How does this apply to educational technology? Well I could go on ranting for awhile, but let me make a loose connection since this is an educational technology blog.

With my kids in our new Titan garb!
     Change is something that is often feared, but often necessary. Change can be viewed as bad or good and sometimes both depending on your perspective. The key is making the right changes to move yourself, your students, your department, your institution, and your community forward. Having the insight to see what is on the horizon, what tools are at your disposal, and what changes will lead to where you want to go is critical. There are those who inspire change, but never do because they don't know where they are going. They provide life lessons of doing it wrong but never seem to "get it". There are others who inspire change because they have a clear vision of where they are going and how to get there. People try to follow their patterns because they prove them to be a success time and again.

     Inspire Change because you have the vision to lead. Don't inspire change because you are misguided and doomed to FAIL. Leaders are needed in the realm of Educational Technology. There are many options, many pathways, many tools, tricks, and tips. Jumping to the latest and greatest is not always wise. Giving up on decisions you researched and planned too soon can lead to a pattern of indecisiveness if you are not careful. (Browns take note) If you always think the next option will be better, than you never take the time to develop what you currently have and that can be dangerous. If you jump ship too many times you forget which direction you are going and your passengers end up lost and confused. Having a solid vision and knowledge base to lead yourself, your classroom, your department, your institution, and your community in the right direction is critical.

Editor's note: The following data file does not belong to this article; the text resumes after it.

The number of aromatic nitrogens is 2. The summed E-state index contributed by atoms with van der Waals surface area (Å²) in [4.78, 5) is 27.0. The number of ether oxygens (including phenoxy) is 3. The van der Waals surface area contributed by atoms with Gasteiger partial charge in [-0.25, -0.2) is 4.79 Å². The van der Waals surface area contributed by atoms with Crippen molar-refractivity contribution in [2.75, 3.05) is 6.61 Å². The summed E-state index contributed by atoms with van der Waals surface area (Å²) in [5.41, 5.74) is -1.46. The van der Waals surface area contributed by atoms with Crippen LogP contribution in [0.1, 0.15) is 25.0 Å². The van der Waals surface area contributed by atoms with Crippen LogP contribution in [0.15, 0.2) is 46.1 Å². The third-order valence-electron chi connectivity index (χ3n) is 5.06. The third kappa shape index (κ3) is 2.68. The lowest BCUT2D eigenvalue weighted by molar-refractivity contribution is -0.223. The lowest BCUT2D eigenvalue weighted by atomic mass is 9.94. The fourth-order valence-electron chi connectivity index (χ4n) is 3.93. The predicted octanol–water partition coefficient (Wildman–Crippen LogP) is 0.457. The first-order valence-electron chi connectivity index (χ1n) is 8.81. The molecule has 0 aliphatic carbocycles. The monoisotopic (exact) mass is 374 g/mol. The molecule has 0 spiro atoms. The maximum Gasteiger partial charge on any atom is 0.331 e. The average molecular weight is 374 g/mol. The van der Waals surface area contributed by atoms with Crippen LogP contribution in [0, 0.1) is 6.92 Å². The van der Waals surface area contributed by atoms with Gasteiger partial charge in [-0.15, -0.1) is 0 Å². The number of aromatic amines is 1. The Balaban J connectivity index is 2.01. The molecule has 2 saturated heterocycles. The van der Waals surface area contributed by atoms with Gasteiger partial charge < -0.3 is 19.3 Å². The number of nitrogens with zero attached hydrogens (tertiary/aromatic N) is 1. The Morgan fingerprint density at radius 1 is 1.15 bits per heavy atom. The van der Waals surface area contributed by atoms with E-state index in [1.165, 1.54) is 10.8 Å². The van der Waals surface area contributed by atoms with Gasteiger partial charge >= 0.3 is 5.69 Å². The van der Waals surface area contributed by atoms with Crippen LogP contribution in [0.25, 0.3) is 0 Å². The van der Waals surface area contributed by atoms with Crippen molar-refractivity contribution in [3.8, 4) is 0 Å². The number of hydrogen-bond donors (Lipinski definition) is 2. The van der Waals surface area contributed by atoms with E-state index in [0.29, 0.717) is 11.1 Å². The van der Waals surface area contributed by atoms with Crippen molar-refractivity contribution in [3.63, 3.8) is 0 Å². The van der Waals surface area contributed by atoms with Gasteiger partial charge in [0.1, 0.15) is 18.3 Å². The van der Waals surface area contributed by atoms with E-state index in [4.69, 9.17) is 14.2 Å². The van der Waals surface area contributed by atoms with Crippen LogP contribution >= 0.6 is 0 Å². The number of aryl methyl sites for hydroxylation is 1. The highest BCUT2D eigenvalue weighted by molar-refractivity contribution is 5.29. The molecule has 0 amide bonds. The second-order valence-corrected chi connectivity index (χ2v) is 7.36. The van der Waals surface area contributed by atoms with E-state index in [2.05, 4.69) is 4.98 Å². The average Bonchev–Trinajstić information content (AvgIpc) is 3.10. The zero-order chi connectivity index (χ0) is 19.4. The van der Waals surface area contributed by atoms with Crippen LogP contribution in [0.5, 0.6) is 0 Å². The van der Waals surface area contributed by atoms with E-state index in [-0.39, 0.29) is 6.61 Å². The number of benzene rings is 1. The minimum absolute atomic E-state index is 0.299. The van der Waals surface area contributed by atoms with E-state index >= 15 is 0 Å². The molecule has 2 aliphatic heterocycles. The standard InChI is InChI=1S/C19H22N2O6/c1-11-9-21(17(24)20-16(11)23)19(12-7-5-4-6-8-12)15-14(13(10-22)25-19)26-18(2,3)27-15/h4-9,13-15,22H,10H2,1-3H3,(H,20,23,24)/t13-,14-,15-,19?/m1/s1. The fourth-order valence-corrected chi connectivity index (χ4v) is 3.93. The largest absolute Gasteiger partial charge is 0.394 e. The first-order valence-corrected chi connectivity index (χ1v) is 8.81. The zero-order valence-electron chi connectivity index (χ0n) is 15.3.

"Where there is no vision, the people perish" ~Proverbs 29:18


Wednesday, September 18, 2013

Teaching Online (Part XII) - Cheating me Cheats you!

     A security officer once said to me, "There is not a car in this parking lot that I can't open...with a brick". He was of course making the point that the actions of the owners, not leaving valuables in the car or at least in view, were as important or even more important than the actions of the would be thief choosing to commit the crime. It could also be pointed out that if the thief knew the owner of the car they might think twice before breaking in and stealing. It is why in every movie where an officer is taken hostage they immediately try to start introducing themselves to their abductor. In general, if you know someone, it is harder to steal from, murder, or cheat them. That is not to say exceptions don't abound, but in general it is harder for most the more they know someone.